Here several questions are layered on one another. The fundamental question is whether what we’re doing makes sense. If it makes sense, let’s continue; if not, let’s not. What are we doing now? What we’re doing now is that we’ve given a lot of money to the Ukrainians: more than 100 billion euros, partly in arms and partly in cash. If we hadn’t given it to them, but used it to develop Europe, today European economies would be in better shape. Today the European economies are in bad shape: there have been household utility price increases in many countries; there are countries – fortunately not Hungary – where unemployment is rising and investment has stopped or is falling. So Europe’s in economic trouble, and it’s throwing money around: sending arms and money to Ukraine by the wagonload. We’re sending this money to Ukraine so that the Ukrainian army, which is fighting Russia, can win on the front line. But it’s not winning! And it’s highly doubtful that it would win if we sent more money. I’m not at all convinced of that. I think that instead of war we need a ceasefire. So we shouldn’t fund the war, but the ceasefire and then the peace. If we want to spend money on Ukraine, let’s not spend it on war, but on peace and a ceasefire. That’s our position. This is the first layer of this debate – we could say the deepest philosophical or strategic layer. The second debate is this: If we do want to give money – even to continue the war, as the Commission is proposing, by the way – where will we get it from? Should the Member States pay it into the European Union budget, and should we then take it from that? Alternatively we should leave the European Union’s budget alone – it has enough problems as it is – and, if we want to give money to Ukraine, we should set up a separate intergovernmental agreement to create a financial fund: let everyone put what they want into that, and from there we’ll send the money to Ukraine. I’m in favour of the latter. So the situation today is still the same: the reason this issue has become such a hot potato – the reason it’s such a hot potato – is that so far the money sent to Ukraine has been from within the EU budget. This has put huge strains on the budget, because the support – the financial support – for a war and the operation of the budget occur at different tempos. The budget is about stability and predictability. But support for war needs to be increased or reduced as dictated by events on the front line. If I put the two together, I end up with financing for the war smashing the budget apart – which is the situation we’ve come to now. The reason the budget has to be amended, or should be amended – that can only be done unanimously, by the way, and here again we come into the picture – is that the money’s run out. At present we have a seven-year budget, we’re in the third year of it, and we’ve run out of money. So this isn’t going to work. Therefore the Hungarian proposal is that if we want to give money to Ukraine, it should definitely be outside the budget, and it should be transparent. In many countries today people oppose giving money to Ukraine, but their leaders hide from the people by saying, “We’re not really the ones giving it to Ukraine, it’s the EU.” But in fact, of course, we are the ones giving it to Ukraine, because we are the EU. But this is how they can shirk personal responsibility. Let them stand up in a transparent way and say: “Gentlemen, Honourable Hungarians, Ukraine’s in this situation. Let’s discuss whether we want to support them financially, and how much we can give them.” And then everyone should put this money on the table: the Dutch, the Belgians, the French and the Germans, all in the same way. In a democracy this is a fair procedure. But we’re hiding behind the EU, people can’t find their bearings, and they don’t understand exactly what’s happening. They just say, “Of course, let’s support the poor Ukrainians”, but it’s not clear to them that they’re the ones footing the bill. And the consequences of all this aren’t clear either. I don’t think this is acceptable in a democracy. This is why it’s good to have the national consultation, in which people will make it clear whether or not they agree with it.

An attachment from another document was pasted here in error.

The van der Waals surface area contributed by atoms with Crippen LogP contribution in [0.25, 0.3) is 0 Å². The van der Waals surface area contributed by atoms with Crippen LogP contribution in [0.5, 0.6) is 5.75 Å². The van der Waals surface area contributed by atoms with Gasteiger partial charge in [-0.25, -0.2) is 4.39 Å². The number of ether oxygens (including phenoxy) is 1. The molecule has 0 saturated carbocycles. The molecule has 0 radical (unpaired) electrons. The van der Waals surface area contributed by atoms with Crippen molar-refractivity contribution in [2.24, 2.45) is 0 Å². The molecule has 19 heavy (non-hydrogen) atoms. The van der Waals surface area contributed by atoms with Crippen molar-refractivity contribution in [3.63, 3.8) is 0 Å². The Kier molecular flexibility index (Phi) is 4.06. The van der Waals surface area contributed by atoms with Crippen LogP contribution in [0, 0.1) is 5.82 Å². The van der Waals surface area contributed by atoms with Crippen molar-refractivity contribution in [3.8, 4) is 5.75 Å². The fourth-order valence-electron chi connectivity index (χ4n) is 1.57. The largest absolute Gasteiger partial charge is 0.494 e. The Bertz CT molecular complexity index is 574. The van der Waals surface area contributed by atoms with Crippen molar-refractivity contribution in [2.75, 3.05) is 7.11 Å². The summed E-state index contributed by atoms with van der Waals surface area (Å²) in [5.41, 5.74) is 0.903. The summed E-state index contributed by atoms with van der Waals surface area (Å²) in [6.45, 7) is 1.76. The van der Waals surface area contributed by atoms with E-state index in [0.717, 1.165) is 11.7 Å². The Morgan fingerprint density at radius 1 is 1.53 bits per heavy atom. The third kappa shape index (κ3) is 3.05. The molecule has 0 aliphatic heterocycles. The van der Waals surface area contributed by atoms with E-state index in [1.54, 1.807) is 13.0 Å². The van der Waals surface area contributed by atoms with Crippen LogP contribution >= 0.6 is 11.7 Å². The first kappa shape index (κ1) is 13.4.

Speaking of the national consultation, several politicians from the governing party have said that – in addition to seeking people’s views on eleven issues – the national consultation is also about defending Hungarian sovereignty. Can the national consultation be an effective instrument for defending sovereignty?